The Bulletin Board: Mathew SawyerJanuary 9–February 10, 2007
The tenth installation for White Columns’ project space The Bulletin Board – a 6’ x 4’ glazed aluminum bulletin board installed in our entrance lobby – is a display by the London-based artist and musician Mathew Sawyer. This will be Sawyer’s first solo project in New York. Acclaimed for his sometimes melancholic, sometimes maudlin, sometimes melodramatic world-view, Sawyer’s project documents the artist’s frustrated attempts to communicate with the inhabitants of the apartment directly below his. In addition to his modest, tragic-comic artworks Sawyer continues to experiment with songwriting as a kind of quasi-social/sculptural form. (Check out his band The Ghosts at www.myspace.com/theghostsmyspace).
Like the artists Bas Jan Ader or Lee Lozano, who infected the sometimes sterile terrain of Conceptual art with unabashed emotion, Sawyer isn’t afraid to wear his heart on his sleeve. As with the songs of the musicians he clearly adores (e.g. Robert Wyatt or the Television Personalities’ Dan Treacy) Sawyer’s works are at once uncomfortably personal and uncannily universal.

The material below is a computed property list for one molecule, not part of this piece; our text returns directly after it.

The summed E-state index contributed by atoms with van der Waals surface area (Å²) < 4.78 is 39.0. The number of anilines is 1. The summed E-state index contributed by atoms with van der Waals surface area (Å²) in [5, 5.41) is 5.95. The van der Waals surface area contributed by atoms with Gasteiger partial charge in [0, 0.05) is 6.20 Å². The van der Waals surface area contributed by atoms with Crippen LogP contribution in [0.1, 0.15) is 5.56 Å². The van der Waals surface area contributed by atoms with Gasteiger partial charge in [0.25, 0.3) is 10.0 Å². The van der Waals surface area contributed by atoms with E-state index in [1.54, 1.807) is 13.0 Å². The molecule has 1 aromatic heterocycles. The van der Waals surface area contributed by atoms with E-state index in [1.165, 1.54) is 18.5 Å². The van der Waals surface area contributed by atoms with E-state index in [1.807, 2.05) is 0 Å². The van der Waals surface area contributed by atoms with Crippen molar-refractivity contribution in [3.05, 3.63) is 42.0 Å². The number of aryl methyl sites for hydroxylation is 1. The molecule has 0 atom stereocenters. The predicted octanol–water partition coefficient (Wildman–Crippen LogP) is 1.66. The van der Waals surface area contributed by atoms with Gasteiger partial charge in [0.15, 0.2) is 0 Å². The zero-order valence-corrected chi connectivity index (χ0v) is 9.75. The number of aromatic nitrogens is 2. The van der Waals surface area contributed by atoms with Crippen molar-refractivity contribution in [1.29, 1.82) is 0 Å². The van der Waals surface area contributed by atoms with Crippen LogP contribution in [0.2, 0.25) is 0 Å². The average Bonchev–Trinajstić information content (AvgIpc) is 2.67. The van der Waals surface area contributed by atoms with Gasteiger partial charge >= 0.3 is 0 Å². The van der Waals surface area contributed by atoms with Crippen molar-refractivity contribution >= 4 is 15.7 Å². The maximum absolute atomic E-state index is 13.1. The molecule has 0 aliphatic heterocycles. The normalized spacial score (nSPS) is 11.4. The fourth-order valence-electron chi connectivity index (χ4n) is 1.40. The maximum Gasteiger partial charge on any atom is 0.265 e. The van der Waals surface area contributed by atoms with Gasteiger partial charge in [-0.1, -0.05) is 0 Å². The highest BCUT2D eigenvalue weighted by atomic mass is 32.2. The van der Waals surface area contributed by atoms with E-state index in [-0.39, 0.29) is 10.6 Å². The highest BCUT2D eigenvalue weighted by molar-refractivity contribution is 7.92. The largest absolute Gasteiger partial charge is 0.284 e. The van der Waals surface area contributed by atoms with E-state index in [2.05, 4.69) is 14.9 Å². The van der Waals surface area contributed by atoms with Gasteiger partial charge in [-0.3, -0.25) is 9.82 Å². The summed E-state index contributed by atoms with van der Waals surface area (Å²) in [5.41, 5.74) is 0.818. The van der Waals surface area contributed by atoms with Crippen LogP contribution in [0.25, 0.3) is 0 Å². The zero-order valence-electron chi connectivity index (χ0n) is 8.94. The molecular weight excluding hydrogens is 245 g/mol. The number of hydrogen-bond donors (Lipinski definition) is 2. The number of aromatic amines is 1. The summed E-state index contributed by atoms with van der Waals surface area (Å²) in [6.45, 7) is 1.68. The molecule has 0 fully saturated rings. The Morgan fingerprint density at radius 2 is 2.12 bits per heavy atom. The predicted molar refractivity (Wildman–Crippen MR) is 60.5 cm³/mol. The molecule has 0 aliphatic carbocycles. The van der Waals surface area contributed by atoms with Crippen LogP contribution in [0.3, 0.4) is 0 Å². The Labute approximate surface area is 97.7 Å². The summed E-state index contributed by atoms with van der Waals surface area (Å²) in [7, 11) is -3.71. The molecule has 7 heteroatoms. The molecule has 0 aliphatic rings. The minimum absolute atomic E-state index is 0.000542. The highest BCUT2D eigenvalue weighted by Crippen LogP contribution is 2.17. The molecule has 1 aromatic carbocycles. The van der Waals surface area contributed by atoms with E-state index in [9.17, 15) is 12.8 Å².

Mathew Sawyer (b.1977) lives and works in London. He has had solo exhibitions at the Galleria Sonia Rosso, Turin; and Jack Hanley Gallery, San Francisco (both 2005). Group shows include: ‘Situation Comedy’, Contemporary Museum, Honolulu, Hawaii; ‘Documentary Creation’, Kunstmuseum Luzern, Luzern, Switzerland (both 2005); ‘Your Heart Is No Match For My Love’, Soap Factory, Minneapolis (2004); ‘The Distance Between Me and You’, Lisson Gallery, London; ‘Someone To Share My Life With’, The Approach, London (both 2004); ‘To Whom It May Concern’, CCA Wattis Institute, San Francisco (2003); and ‘Protest and Survive’, Whitechapel Art Gallery, London (1999.) He received an MA from the Royal College of Art, London in 2002, and a BA from Chelsea College of Art, London.
Mathew Sawyer’s project has been organized by White Columns’ Curator Amie Scally.
The Bulletin Board series is generously supported by Corrie Sandelman.